Square Enix revealed that The Quiet Man, an action-adventure that will mix live-action video with gameplay, is set to launch next month. The game was initially announced during Square Enix’s E3 conference and will feature a narrative-focused game from Human Head Studios, known for the original 2006 game, Prey.
The game’s trailer shows clips from both the live-action sequences and in-game footage. It was not explained how gameplay will be presented in The Quiet Man, but it is worth noting that the game’s combat system is designed by Tatsuro Koike, the same man who directed the fight sequences in the Yakuza games.
The Quiet Man will launch on November 1, for the PlayStation 4 and Steam, and is priced at $14.99.
Mario Kart VR initially made an appearance in Japan and London and has now made its way to the US. Fans in the country can now experience the cartoonish karting action, complete with a physical vehicle, pedals, and a steering wheel. The VR Zone Portal is currently in Washington DC’s Union Station as of the moment.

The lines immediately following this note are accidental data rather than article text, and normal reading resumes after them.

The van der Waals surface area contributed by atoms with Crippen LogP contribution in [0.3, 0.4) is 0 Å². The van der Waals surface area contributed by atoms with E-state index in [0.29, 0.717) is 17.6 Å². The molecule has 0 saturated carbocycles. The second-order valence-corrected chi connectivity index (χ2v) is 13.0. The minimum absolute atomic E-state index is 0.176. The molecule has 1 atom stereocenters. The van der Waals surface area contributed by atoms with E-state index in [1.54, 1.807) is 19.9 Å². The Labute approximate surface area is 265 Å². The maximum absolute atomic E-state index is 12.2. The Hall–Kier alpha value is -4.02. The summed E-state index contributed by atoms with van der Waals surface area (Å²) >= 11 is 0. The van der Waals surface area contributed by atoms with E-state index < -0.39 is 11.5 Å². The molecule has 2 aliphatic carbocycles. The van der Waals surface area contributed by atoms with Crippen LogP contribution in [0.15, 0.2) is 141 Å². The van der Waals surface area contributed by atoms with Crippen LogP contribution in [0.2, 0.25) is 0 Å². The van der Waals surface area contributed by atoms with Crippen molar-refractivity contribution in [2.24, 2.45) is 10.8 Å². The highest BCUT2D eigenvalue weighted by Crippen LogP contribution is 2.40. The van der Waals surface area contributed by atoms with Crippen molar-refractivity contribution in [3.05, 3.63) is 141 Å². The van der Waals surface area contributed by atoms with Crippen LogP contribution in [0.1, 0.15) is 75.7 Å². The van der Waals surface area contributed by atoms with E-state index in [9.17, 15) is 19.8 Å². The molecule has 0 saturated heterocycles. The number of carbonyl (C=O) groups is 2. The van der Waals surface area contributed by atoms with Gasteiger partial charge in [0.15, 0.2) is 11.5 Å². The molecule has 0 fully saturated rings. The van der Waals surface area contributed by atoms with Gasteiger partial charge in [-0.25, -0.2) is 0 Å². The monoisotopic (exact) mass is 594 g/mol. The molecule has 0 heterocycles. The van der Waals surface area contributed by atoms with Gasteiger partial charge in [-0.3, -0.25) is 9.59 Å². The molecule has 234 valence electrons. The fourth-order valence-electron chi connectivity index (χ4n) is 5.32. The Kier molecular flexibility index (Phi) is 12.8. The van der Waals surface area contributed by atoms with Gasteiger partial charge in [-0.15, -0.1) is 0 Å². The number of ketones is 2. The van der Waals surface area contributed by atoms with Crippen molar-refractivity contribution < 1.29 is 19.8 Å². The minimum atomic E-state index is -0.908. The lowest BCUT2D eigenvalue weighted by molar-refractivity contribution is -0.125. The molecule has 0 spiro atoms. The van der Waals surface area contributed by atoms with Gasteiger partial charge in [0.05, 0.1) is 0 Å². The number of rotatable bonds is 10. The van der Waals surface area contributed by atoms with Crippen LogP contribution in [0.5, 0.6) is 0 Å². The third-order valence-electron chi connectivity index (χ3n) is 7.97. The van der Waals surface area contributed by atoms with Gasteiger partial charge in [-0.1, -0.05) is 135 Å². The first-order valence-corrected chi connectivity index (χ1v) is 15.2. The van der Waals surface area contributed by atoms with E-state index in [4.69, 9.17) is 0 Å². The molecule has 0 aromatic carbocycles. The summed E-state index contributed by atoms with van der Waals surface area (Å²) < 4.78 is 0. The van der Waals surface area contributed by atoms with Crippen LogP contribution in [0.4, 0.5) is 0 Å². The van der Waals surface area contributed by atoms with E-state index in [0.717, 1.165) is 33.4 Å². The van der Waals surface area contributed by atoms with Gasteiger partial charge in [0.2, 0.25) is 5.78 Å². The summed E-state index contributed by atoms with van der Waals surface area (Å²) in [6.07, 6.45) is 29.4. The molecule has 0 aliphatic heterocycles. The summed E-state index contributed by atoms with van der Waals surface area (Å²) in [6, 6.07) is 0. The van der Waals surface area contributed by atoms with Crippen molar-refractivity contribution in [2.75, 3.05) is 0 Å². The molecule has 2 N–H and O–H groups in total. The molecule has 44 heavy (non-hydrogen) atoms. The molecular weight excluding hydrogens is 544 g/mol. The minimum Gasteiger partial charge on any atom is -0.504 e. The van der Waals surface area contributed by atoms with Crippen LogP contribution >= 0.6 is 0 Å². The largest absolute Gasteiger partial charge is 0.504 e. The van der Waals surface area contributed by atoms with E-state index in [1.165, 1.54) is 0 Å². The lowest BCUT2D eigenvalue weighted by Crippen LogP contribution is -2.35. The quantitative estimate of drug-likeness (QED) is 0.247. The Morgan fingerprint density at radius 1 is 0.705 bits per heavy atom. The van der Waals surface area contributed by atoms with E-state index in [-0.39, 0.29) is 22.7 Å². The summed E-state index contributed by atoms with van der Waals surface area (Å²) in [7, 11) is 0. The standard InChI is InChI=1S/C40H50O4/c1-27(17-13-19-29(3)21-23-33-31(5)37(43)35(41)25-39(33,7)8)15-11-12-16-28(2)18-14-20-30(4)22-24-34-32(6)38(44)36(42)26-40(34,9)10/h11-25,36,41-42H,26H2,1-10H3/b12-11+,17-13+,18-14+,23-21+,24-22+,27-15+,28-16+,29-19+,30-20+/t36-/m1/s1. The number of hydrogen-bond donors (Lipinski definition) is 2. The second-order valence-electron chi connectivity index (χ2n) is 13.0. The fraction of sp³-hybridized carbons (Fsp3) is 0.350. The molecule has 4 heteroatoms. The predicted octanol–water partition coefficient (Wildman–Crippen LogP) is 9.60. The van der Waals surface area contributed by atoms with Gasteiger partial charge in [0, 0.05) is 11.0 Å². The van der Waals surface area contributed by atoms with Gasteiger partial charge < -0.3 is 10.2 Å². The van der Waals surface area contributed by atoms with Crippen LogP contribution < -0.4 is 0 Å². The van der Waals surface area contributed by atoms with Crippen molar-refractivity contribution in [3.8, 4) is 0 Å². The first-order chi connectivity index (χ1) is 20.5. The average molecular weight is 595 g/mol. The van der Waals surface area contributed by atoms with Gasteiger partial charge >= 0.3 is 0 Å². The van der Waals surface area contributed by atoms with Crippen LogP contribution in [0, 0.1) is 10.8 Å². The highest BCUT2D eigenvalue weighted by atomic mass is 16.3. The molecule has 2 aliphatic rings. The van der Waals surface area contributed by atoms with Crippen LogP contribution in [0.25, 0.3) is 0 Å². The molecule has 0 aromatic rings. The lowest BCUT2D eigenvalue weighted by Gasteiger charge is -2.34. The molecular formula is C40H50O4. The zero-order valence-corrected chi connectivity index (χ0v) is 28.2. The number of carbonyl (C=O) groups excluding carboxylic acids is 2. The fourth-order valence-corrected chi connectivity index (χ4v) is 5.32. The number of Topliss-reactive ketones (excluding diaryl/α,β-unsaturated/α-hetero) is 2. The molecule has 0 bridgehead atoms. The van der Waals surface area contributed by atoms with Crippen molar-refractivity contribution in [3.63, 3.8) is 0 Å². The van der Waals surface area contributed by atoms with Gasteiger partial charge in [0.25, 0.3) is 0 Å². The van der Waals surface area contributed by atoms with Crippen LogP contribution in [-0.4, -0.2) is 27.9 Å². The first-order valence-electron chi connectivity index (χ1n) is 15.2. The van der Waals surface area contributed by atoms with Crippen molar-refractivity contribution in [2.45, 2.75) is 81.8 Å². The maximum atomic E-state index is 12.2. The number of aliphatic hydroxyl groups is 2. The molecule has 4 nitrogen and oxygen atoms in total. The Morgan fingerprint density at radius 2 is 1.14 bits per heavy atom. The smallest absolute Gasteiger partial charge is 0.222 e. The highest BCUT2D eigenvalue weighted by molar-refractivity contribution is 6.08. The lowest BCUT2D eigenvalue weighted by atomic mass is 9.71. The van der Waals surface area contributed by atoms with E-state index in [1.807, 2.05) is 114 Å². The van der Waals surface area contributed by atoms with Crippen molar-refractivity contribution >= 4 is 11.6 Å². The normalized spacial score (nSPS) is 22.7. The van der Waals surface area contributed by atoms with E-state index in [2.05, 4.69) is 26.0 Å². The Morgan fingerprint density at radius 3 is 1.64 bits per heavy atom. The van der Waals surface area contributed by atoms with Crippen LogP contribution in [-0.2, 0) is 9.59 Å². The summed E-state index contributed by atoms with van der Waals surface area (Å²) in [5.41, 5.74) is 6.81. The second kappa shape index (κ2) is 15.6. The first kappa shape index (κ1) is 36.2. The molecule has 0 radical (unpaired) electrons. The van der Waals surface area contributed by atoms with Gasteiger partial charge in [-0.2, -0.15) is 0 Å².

However, the VR Zone in the US will not be as large as the attraction in Tokyo and Osaka but will still allow players to select several VR games including, Mario Kart VR, Argyle Shift, and Ski Rodeo. The machine and all three games are available on a first-come-first-served basis and will not require any reservation.
In Mario Kart VR, racers will be sporting an HTC Vice headset and will be playing in first person. Players can use virtual items such as balloons and sash weapons including green and red shells via specific hand gestures. Players who would like to experience the VR Zone Portal has until 2019 to play the game.